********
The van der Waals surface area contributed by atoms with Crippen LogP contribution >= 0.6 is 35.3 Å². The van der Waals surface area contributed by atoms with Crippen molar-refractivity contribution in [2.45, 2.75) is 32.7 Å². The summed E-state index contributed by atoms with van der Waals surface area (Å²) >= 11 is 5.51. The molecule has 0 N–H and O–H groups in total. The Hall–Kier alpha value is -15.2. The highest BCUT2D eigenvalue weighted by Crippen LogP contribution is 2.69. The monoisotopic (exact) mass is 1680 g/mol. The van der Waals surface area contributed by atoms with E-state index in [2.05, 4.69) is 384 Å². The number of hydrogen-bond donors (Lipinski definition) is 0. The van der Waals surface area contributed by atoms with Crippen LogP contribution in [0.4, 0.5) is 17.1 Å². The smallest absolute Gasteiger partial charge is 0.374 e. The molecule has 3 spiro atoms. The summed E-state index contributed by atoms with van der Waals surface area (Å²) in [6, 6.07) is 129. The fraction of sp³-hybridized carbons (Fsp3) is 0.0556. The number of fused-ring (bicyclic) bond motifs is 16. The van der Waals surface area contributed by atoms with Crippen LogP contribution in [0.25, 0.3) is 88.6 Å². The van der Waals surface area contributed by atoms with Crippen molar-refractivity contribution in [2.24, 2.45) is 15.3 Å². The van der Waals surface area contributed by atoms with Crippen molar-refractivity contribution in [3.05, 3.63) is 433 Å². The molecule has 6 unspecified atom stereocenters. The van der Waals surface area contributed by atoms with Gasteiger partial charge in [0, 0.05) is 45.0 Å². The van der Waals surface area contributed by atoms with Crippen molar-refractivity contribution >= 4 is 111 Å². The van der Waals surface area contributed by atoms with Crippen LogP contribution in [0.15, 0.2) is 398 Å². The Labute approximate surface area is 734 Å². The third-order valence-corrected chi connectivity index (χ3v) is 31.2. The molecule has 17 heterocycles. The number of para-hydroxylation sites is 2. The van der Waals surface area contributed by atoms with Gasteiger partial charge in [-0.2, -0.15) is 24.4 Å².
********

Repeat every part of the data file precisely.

The van der Waals surface area contributed by atoms with Crippen LogP contribution >= 0.6 is 35.3 Å². The van der Waals surface area contributed by atoms with Crippen molar-refractivity contribution in [2.45, 2.75) is 32.7 Å². The summed E-state index contributed by atoms with van der Waals surface area (Å²) >= 11 is 5.51. The molecule has 0 N–H and O–H groups in total. The Hall–Kier alpha value is -15.2. The highest BCUT2D eigenvalue weighted by Crippen LogP contribution is 2.69. The monoisotopic (exact) mass is 1680 g/mol. The van der Waals surface area contributed by atoms with E-state index in [2.05, 4.69) is 384 Å². The number of hydrogen-bond donors (Lipinski definition) is 0. The van der Waals surface area contributed by atoms with Crippen LogP contribution in [0.4, 0.5) is 17.1 Å². The smallest absolute Gasteiger partial charge is 0.374 e. The molecule has 3 spiro atoms. The summed E-state index contributed by atoms with van der Waals surface area (Å²) in [6, 6.07) is 129. The fraction of sp³-hybridized carbons (Fsp3) is 0.0556. The number of fused-ring (bicyclic) bond motifs is 16. The van der Waals surface area contributed by atoms with Crippen LogP contribution in [0.25, 0.3) is 88.6 Å². The van der Waals surface area contributed by atoms with Crippen molar-refractivity contribution in [2.24, 2.45) is 15.3 Å². The van der Waals surface area contributed by atoms with Crippen molar-refractivity contribution in [3.05, 3.63) is 433 Å². The molecule has 6 unspecified atom stereocenters. The van der Waals surface area contributed by atoms with Gasteiger partial charge in [0, 0.05) is 45.0 Å². The van der Waals surface area contributed by atoms with Crippen molar-refractivity contribution >= 4 is 111 Å². The van der Waals surface area contributed by atoms with Crippen LogP contribution in [0.15, 0.2) is 398 Å². The Labute approximate surface area is 734 Å². The third-order valence-corrected chi connectivity index (χ3v) is 31.2. The molecule has 17 heterocycles. The number of para-hydroxylation sites is 2. The van der Waals surface area contributed by atoms with Gasteiger partial charge in [-0.2, -0.15) is 24.4 Å².